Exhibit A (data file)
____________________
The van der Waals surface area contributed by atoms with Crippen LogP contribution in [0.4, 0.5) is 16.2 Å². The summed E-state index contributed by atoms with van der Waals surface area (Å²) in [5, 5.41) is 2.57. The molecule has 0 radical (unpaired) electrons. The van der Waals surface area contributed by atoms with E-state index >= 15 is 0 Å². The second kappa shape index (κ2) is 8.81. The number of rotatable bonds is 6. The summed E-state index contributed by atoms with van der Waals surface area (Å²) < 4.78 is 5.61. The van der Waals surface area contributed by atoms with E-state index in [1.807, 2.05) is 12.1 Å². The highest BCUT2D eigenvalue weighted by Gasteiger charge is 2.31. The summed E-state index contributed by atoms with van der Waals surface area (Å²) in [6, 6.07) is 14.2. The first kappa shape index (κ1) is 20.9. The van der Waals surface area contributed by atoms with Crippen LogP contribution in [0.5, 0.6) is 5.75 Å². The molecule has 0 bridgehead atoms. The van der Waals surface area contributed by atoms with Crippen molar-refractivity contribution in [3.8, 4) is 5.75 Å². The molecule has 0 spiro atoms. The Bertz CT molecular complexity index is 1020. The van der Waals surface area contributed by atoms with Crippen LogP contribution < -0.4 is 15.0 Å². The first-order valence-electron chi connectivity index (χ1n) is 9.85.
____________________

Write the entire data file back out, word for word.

The van der Waals surface area contributed by atoms with Crippen LogP contribution in [0.4, 0.5) is 16.2 Å². The summed E-state index contributed by atoms with van der Waals surface area (Å²) in [5, 5.41) is 2.57. The molecule has 0 radical (unpaired) electrons. The van der Waals surface area contributed by atoms with E-state index >= 15 is 0 Å². The second kappa shape index (κ2) is 8.81. The number of rotatable bonds is 6. The summed E-state index contributed by atoms with van der Waals surface area (Å²) < 4.78 is 5.61. The van der Waals surface area contributed by atoms with E-state index in [1.807, 2.05) is 12.1 Å². The highest BCUT2D eigenvalue weighted by Gasteiger charge is 2.31. The summed E-state index contributed by atoms with van der Waals surface area (Å²) in [6, 6.07) is 14.2. The first kappa shape index (κ1) is 20.9. The van der Waals surface area contributed by atoms with Crippen LogP contribution in [0.5, 0.6) is 5.75 Å². The molecule has 0 bridgehead atoms. The van der Waals surface area contributed by atoms with Crippen molar-refractivity contribution in [3.8, 4) is 5.75 Å². The molecule has 0 spiro atoms. The Bertz CT molecular complexity index is 1020. The van der Waals surface area contributed by atoms with Crippen LogP contribution < -0.4 is 15.0 Å². The first-order valence-electron chi connectivity index (χ1n) is 9.85.